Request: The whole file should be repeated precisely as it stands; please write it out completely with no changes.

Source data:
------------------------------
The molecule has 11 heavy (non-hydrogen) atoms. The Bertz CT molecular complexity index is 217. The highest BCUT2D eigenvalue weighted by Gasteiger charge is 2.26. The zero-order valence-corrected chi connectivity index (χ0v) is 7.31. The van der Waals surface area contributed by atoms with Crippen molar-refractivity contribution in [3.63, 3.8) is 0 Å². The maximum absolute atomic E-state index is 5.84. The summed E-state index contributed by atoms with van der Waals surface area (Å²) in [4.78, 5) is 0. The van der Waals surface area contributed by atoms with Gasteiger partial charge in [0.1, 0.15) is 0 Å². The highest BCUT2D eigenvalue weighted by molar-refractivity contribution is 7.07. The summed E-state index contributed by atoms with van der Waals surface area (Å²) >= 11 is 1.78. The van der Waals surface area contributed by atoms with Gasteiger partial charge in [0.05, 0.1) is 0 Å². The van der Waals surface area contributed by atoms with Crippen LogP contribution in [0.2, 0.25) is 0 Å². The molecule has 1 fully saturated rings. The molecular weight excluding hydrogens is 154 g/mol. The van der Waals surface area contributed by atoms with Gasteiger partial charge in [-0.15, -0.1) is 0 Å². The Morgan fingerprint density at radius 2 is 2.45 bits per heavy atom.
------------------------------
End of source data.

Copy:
The molecule has 11 heavy (non-hydrogen) atoms. The Bertz CT molecular complexity index is 217. The highest BCUT2D eigenvalue weighted by Gasteiger charge is 2.26. The zero-order valence-corrected chi connectivity index (χ0v) is 7.31. The van der Waals surface area contributed by atoms with Crippen molar-refractivity contribution in [3.63, 3.8) is 0 Å². The maximum absolute atomic E-state index is 5.84. The summed E-state index contributed by atoms with van der Waals surface area (Å²) in [4.78, 5) is 0. The van der Waals surface area contributed by atoms with Gasteiger partial charge in [0.1, 0.15) is 0 Å². The highest BCUT2D eigenvalue weighted by molar-refractivity contribution is 7.07. The summed E-state index contributed by atoms with van der Waals surface area (Å²) >= 11 is 1.78. The van der Waals surface area contributed by atoms with Gasteiger partial charge in [0.05, 0.1) is 0 Å². The van der Waals surface area contributed by atoms with Crippen LogP contribution in [0.2, 0.25) is 0 Å². The molecule has 1 fully saturated rings. The molecular weight excluding hydrogens is 154 g/mol. The van der Waals surface area contributed by atoms with Gasteiger partial charge in [-0.15, -0.1) is 0 Å². The Morgan fingerprint density at radius 2 is 2.45 bits per heavy atom.